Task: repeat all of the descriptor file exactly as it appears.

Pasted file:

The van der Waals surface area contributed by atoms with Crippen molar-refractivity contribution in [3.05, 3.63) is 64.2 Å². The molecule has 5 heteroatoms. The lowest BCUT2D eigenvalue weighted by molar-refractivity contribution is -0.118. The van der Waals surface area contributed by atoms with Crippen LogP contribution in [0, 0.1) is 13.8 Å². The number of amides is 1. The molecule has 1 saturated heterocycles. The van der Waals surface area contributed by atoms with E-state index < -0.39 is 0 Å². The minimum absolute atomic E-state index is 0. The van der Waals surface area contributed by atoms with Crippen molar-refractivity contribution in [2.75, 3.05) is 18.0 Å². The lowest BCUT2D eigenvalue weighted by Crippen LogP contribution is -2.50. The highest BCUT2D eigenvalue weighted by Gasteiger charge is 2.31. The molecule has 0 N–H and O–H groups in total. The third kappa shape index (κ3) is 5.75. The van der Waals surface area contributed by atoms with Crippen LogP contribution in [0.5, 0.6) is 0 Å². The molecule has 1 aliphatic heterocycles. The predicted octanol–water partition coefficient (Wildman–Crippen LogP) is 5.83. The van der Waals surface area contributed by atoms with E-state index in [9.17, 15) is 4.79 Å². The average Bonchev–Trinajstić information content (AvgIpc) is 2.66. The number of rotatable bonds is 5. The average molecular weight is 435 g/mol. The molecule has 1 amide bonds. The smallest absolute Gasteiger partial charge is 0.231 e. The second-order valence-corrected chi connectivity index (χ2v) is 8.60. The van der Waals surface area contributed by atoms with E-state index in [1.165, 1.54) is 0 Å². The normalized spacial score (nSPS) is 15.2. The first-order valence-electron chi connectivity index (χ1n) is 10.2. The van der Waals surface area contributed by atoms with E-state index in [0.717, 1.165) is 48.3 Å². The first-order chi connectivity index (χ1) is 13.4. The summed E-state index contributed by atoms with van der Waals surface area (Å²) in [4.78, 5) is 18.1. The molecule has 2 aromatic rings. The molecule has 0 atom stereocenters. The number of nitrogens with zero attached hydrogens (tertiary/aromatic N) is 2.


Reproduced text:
The van der Waals surface area contributed by atoms with Crippen molar-refractivity contribution in [3.05, 3.63) is 64.2 Å². The molecule has 5 heteroatoms. The lowest BCUT2D eigenvalue weighted by molar-refractivity contribution is -0.118. The van der Waals surface area contributed by atoms with Crippen LogP contribution in [0, 0.1) is 13.8 Å². The number of amides is 1. The molecule has 1 saturated heterocycles. The van der Waals surface area contributed by atoms with E-state index < -0.39 is 0 Å². The minimum absolute atomic E-state index is 0. The van der Waals surface area contributed by atoms with Crippen molar-refractivity contribution in [2.75, 3.05) is 18.0 Å². The lowest BCUT2D eigenvalue weighted by Crippen LogP contribution is -2.50. The highest BCUT2D eigenvalue weighted by Gasteiger charge is 2.31. The molecule has 0 N–H and O–H groups in total. The third kappa shape index (κ3) is 5.75. The van der Waals surface area contributed by atoms with Crippen LogP contribution in [0.5, 0.6) is 0 Å². The molecule has 1 aliphatic heterocycles. The predicted octanol–water partition coefficient (Wildman–Crippen LogP) is 5.83. The van der Waals surface area contributed by atoms with E-state index in [9.17, 15) is 4.79 Å². The average Bonchev–Trinajstić information content (AvgIpc) is 2.66. The number of rotatable bonds is 5. The average molecular weight is 435 g/mol. The molecule has 1 amide bonds. The smallest absolute Gasteiger partial charge is 0.231 e. The second-order valence-corrected chi connectivity index (χ2v) is 8.60. The van der Waals surface area contributed by atoms with E-state index in [1.165, 1.54) is 0 Å². The normalized spacial score (nSPS) is 15.2. The first-order valence-electron chi connectivity index (χ1n) is 10.2. The van der Waals surface area contributed by atoms with E-state index in [0.717, 1.165) is 48.3 Å². The first-order chi connectivity index (χ1) is 13.4. The summed E-state index contributed by atoms with van der Waals surface area (Å²) in [4.78, 5) is 18.1. The molecule has 2 aromatic rings. The molecule has 0 atom stereocenters. The number of nitrogens with zero attached hydrogens (tertiary/aromatic N) is 2.